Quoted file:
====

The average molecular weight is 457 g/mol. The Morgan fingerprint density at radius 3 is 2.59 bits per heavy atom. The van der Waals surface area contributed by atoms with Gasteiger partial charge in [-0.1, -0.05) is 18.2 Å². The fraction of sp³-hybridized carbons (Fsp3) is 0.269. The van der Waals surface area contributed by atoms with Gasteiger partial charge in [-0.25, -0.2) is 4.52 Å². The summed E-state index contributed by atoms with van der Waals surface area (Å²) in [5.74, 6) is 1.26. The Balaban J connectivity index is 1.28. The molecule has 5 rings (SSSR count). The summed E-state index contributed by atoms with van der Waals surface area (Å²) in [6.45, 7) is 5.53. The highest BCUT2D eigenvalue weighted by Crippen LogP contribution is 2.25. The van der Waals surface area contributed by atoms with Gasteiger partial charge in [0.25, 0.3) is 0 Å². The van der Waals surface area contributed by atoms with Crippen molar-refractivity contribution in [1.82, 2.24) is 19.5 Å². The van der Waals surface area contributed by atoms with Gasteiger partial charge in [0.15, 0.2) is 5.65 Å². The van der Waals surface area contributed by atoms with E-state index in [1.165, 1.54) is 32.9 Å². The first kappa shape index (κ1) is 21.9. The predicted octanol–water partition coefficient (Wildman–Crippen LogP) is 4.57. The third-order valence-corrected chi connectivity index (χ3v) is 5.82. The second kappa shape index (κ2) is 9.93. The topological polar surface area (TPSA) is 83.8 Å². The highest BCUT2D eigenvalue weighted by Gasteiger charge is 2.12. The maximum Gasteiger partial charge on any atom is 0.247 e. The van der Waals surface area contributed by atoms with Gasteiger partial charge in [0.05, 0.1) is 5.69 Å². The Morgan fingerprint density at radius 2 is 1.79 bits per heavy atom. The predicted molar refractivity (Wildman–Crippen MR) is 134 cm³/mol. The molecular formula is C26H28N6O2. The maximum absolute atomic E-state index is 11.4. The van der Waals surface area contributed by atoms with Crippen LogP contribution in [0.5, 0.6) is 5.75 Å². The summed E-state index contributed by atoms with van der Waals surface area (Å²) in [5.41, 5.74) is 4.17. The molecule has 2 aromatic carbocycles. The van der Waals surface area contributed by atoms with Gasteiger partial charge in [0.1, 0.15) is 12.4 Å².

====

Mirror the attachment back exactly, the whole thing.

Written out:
The average molecular weight is 457 g/mol. The Morgan fingerprint density at radius 3 is 2.59 bits per heavy atom. The van der Waals surface area contributed by atoms with Gasteiger partial charge in [-0.1, -0.05) is 18.2 Å². The fraction of sp³-hybridized carbons (Fsp3) is 0.269. The van der Waals surface area contributed by atoms with Gasteiger partial charge in [-0.25, -0.2) is 4.52 Å². The summed E-state index contributed by atoms with van der Waals surface area (Å²) in [5.74, 6) is 1.26. The Balaban J connectivity index is 1.28. The molecule has 5 rings (SSSR count). The summed E-state index contributed by atoms with van der Waals surface area (Å²) in [6.45, 7) is 5.53. The highest BCUT2D eigenvalue weighted by Crippen LogP contribution is 2.25. The van der Waals surface area contributed by atoms with Gasteiger partial charge in [0.25, 0.3) is 0 Å². The van der Waals surface area contributed by atoms with Crippen molar-refractivity contribution in [1.82, 2.24) is 19.5 Å². The van der Waals surface area contributed by atoms with Gasteiger partial charge in [0.15, 0.2) is 5.65 Å². The van der Waals surface area contributed by atoms with E-state index in [1.165, 1.54) is 32.9 Å². The first kappa shape index (κ1) is 21.9. The predicted octanol–water partition coefficient (Wildman–Crippen LogP) is 4.57. The third-order valence-corrected chi connectivity index (χ3v) is 5.82. The second kappa shape index (κ2) is 9.93. The topological polar surface area (TPSA) is 83.8 Å². The highest BCUT2D eigenvalue weighted by Gasteiger charge is 2.12. The maximum Gasteiger partial charge on any atom is 0.247 e. The van der Waals surface area contributed by atoms with Gasteiger partial charge in [0.05, 0.1) is 5.69 Å². The Morgan fingerprint density at radius 2 is 1.79 bits per heavy atom. The predicted molar refractivity (Wildman–Crippen MR) is 134 cm³/mol. The molecular formula is C26H28N6O2. The maximum absolute atomic E-state index is 11.4. The van der Waals surface area contributed by atoms with Crippen LogP contribution in [0.5, 0.6) is 5.75 Å². The summed E-state index contributed by atoms with van der Waals surface area (Å²) in [5.41, 5.74) is 4.17. The molecule has 2 aromatic carbocycles. The van der Waals surface area contributed by atoms with Gasteiger partial charge in [0.1, 0.15) is 12.4 Å².